Here are some Thanksgiving facts from the Huffington Post.
1) There’s no evidence that the first Thanksgiving in 1621 had turkey on the menu.
2) In 2007 the National Turkey Association conducted a study that concluded Americans consumed 690 million pounds of turkey during Thanksgiving.
3) The fork was not present during the first feast. It was introduced ten years later by Governor Winthrop of Massachusetts.
4) While turkey does contain tryptophan, more of the amino acid can by found in soybeans and pork. The drowsy effect that many people feel after consuming a Thanksgiving meal is more likely caused by over eating.
5) The night before Thanksgiving is considered the biggest drinking night of the year. Beating heavy-weight champs New Year’s Eve and St. Patrick’s Day.
6) Green bean casserole was created by Campbell’s soup some 50 years ago.
Today has been non-stop. I meant to blog earlier but ended up having a rough start. So this post will be more like a journal entry than anything. It all started last night. I couldn’t sleep and work up at 5:00am, stayed in bed until 7:00am. Some how I fell back asleep but it was very restless. Next thing I knew it was 12:00pm! I get up, get dressed am in the middle of getting my breakfast when someone knocks on the door. So I let my boyfriend’s friend in. Shoot the shit with him for a few minutes while my bf gets ready–no cereal for me. I make it out of the house, drive to work, and make pancakes. They were awesome by the way–banana topped with my version of homemade syrup.
Finally, I feel caught up and start working. Only to realize that I have a hospital tour scheduled in oh…less than 30 minutes. So I’m typing, shoveling pizza in my mouth and now leaving.
Personality, I think, forms after a period of time. Life experiences shape our attitudes, choices and our reactions to things. In fiction it is no different except a character’s personality doesn’t take a lifetime to form. This is where the character’s image comes into play.
Take Sandra from Conquering the Five Senses, her whole life is not before the reader to scrutinize unless the story starts at her birth but it doesn’t. She’s introduced as an older lady that has had many life experiences or at least that’s what we assume. Her thoughts and reactions have to come from somewhere, they have to have roots even if those roots are not apparent to the reader. They may not even be apparent to you, the writer. You may decide on a whim that Sandra despises cake. It’s a part of who she is because you said so–the end. The authoritative bluntness of such personality decisions is great and all, but doesn’t depict who Sandra is as a person. We’ll become familiar with her the more we are shown her actions, conversations, thoughts and feelings. So, how are we supposed to decide who Sandra is? You could just let it happen as you write, and eventually her personality will form or you can guide it.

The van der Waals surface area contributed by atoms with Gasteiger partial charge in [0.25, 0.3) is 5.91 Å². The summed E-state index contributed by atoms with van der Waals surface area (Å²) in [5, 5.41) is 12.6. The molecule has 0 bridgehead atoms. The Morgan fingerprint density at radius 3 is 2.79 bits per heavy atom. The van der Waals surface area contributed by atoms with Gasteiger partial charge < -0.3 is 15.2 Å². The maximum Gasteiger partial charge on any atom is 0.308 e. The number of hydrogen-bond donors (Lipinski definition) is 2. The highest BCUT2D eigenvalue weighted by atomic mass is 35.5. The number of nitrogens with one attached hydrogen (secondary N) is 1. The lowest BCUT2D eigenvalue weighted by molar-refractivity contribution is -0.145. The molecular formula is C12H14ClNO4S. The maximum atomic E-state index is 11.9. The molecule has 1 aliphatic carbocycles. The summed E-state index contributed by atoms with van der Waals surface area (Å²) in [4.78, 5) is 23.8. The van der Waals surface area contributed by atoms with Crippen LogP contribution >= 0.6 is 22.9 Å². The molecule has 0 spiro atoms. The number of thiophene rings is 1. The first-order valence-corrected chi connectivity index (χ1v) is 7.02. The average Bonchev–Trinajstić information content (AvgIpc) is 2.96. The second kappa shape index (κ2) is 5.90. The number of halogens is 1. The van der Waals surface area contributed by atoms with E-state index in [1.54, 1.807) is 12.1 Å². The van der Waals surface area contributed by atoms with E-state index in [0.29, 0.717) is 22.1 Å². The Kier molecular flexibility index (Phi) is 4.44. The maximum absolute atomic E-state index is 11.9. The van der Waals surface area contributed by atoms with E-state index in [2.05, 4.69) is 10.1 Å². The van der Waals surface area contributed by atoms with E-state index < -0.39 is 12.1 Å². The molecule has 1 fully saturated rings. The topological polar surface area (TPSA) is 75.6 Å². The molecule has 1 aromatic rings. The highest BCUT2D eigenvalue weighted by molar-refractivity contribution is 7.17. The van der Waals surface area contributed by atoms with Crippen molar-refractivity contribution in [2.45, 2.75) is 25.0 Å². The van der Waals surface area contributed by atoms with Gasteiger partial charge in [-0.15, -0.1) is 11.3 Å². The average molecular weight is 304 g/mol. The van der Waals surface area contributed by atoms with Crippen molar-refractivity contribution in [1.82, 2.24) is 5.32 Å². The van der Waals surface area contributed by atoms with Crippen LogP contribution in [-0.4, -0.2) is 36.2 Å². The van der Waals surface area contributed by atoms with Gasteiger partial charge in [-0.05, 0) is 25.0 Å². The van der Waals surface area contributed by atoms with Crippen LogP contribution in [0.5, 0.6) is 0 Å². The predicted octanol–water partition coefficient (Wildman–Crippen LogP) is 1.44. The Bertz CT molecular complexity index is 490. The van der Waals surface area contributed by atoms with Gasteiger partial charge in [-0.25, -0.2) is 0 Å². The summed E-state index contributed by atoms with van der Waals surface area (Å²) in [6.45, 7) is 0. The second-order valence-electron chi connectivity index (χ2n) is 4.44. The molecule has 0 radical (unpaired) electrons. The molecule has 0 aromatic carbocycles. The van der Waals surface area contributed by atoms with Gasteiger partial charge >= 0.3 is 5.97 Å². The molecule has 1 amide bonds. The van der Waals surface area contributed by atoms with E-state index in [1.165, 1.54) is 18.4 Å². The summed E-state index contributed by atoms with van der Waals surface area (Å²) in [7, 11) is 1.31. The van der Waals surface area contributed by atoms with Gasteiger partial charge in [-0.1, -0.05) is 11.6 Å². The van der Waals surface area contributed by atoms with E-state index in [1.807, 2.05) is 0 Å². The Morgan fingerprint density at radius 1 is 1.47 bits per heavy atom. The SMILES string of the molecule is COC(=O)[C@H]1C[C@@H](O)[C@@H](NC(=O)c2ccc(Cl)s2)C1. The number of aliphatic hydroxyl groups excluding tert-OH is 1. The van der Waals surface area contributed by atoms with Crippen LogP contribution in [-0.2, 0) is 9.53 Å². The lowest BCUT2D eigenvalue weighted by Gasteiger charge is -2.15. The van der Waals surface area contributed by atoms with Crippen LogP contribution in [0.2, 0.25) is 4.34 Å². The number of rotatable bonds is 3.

By having a strong image of Sandra it’s easier to form her personality based on physical traits.
- She wears a pink shawl
- Has grey hair
- Has a slight hunch
What can be deduced? She probably likes pink, doesn’t care so much for perfect posture or hair products. These are pretty basic and bland assumptions to make. They still don’t tell us much about her personality, and they won’t until we start adding to her history/life experiences.
Sandra grew up on a farm; not a large-scale operation but a work-you-to-the-bone family endeavor. Being the oldest of twelve, she was constantly helping her mother with household work and raising younger siblings. She felt she never had time for herself, and she probably didn’t with so many responsibilities. Her family was poor; she rarely got to pamper herself with modern beauty techniques or wear the latest fashion. At times she begrudged her position but developed a respect for the land that only comes from the long hours spent toiling on it.
Voilà! Sandra’s a humble woman with respectable charm. She wears pink to bring a little flair to herself. She doesn’t dye her hair because of all the chemicals; she prefers natural beauty–an appreciation she developed while growing up. Her back is hunched because years of back-breaking labor does just that, breaks your back. With a general understanding of Sandra it’ll be easier to form her interactions with other characters and work the plot.